Do you ever wonder about those commercial signs offering everything from carpet cleaning to house buyers and sellers that litter our roadsides? Some questions that might come to mind are: Are they legal? Who removes them? When? Are the businesses ever reprimanded?
These snipe signs, as they are often called, are definitely illegal and violate Hillsborough County sign codes. A snipe sign, according to Hillsborough County Code Enforcement officials, is commonly used to describe signs attached in any way to a utility pole, tree, fence post or any other object located on county property. It’s a slang term for these prolific eyesores. They are hard to miss…and that’s the idea. Last year, the code enforcement staff removed 46,828 signs from county roadways.
Lauren Daniel, HC Code Enforcement general manager, said county staff remove the signs, but residents with an intense dislike of them can help too by becoming an authorized representative in the Volunteers in Public Service (VIPS) program. It isn’t illegal for any resident to remove signs since they are considered litter. It is generally discouraged, however, because it could lead to an altercation if confronted. All VIPS reps, after a background check and training, are issued a vest, hat and name tag identifying them as a county representative. Last year volunteers removed 10,456 signs.
Sam Sudman is the VIPS rep for Sun City Center and has been for about three years. He mainly concentrates on S.R. 674 where he removes an average of 20 signs a month. Asked why he does this in addition to his already busy schedule, he replied, “These signs are a blight on the community and run contrary to the image we are trying to maintain. The SCC Beautification Committee works hard to keep the medians attractive and this is one way I can help.”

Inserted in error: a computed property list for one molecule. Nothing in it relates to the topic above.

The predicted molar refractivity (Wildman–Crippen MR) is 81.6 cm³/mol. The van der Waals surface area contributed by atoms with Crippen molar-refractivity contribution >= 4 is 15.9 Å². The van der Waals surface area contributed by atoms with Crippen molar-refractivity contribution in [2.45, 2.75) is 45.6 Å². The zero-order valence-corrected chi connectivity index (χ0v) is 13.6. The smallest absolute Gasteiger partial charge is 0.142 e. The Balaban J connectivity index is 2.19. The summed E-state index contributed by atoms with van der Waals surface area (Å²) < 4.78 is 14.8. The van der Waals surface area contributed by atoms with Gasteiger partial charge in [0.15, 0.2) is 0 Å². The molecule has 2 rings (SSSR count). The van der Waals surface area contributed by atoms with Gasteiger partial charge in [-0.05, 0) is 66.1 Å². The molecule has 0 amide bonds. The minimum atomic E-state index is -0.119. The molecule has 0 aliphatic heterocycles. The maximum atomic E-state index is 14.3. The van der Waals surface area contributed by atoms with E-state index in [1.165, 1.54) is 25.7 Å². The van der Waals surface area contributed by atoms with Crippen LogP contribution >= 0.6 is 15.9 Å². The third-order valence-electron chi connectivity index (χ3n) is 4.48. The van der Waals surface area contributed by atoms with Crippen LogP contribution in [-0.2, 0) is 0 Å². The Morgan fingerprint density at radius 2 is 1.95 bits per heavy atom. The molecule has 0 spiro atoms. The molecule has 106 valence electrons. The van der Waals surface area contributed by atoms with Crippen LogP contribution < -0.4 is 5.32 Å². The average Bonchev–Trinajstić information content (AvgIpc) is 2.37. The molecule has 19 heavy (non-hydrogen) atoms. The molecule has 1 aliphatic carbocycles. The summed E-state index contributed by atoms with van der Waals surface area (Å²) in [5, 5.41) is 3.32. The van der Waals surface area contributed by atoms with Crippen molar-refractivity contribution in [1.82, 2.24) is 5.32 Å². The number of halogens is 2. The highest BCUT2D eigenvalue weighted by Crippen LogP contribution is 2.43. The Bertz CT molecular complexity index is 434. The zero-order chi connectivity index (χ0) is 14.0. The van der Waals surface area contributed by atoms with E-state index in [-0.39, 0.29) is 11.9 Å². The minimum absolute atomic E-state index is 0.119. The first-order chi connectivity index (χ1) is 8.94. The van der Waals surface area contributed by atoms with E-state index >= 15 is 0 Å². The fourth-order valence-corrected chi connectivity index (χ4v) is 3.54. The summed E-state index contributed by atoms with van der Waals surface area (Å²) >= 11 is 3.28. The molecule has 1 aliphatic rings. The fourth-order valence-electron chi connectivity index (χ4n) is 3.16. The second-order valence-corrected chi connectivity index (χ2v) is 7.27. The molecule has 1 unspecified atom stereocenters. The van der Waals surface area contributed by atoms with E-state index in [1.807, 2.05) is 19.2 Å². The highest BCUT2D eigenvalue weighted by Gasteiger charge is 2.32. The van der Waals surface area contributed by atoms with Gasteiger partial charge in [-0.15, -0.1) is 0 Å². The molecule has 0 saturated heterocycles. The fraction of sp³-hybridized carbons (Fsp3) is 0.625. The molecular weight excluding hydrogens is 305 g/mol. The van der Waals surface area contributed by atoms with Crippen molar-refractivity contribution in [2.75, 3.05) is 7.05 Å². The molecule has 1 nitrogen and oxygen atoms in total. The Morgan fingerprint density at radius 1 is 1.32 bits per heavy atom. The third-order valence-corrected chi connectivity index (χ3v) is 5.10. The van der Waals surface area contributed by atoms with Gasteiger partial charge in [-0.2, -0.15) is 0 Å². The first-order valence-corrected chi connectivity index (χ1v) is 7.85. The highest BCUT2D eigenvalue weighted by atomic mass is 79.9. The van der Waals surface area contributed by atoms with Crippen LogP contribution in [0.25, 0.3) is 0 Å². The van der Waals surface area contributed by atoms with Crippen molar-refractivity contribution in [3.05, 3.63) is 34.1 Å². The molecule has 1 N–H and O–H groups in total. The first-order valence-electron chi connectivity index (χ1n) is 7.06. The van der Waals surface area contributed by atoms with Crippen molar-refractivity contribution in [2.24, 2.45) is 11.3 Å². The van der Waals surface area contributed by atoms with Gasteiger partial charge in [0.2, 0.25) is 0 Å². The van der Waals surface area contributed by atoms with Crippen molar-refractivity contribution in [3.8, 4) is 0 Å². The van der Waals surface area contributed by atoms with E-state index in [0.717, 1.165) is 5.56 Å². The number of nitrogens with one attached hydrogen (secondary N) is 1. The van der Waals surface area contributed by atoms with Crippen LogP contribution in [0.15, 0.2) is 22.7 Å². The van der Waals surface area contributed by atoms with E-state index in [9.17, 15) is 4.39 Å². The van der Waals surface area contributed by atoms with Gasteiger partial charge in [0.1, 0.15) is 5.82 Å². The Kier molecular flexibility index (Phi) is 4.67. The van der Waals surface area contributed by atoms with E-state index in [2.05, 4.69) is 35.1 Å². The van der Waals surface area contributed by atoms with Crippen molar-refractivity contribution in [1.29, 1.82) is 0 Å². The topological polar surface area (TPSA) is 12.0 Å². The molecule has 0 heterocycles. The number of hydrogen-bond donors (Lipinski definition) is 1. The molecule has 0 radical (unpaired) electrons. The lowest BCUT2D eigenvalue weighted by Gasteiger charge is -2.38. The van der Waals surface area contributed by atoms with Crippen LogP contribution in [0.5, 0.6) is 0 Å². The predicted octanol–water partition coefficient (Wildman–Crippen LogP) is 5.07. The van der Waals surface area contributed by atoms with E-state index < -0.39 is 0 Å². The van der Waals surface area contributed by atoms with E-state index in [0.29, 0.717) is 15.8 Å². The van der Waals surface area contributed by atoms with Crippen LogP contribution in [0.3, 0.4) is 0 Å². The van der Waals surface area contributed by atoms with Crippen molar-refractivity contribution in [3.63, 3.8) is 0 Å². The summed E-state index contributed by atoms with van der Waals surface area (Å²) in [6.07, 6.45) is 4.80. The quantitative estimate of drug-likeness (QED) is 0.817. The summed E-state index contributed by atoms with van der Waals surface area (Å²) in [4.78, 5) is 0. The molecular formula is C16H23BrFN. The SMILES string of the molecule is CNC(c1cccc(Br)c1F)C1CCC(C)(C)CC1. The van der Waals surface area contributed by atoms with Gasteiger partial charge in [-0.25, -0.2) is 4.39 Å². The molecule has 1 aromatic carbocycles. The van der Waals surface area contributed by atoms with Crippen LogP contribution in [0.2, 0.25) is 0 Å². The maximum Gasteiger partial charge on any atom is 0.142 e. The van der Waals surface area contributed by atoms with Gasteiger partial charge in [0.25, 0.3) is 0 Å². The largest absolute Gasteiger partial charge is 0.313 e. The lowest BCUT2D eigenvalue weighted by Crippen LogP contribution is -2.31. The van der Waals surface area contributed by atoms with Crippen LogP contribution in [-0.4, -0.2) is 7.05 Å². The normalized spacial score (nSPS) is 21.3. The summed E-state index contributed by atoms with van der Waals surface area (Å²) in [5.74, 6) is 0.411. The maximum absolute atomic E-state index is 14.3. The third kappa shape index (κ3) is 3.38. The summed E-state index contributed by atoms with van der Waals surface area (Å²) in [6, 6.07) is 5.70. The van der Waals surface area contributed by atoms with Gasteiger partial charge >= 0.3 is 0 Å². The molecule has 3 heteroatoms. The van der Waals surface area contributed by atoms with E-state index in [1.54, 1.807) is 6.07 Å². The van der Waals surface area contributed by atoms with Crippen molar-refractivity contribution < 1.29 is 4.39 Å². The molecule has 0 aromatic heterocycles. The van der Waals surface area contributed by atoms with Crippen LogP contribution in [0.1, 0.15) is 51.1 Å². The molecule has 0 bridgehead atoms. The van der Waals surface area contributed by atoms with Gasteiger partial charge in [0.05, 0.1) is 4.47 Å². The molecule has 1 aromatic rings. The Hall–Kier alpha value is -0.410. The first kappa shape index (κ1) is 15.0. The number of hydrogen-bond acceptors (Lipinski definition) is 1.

During VIPS training sessions, volunteers develop a sense of which signs to target. For example, if a sign advertises an upcoming event, it’s pretty evident that the placement is temporary and will soon be removed. Also, caution must be used because that event sponsor may have a permit for the signs. Most snipe signs are simply a nuisance; they can deteriorate and turn into litter. More seriously, they can distract drivers or become dislodged, presenting a potential hazard to pedestrians and vehicles during inclement weather.
Daniel, when asked whether her department ever contacts the businesses who post the signs, said they do indeed contact repeat offenders. The first step is a warning, then citations are issued. With each subsequent violation, the amount of the fine increases.
You can find extensive information about the county’s sign code at hillsboroughcounty.org/hcce. To learn more about the VIPS program, email Lauren Daniel at daniell@HCFLGov.net.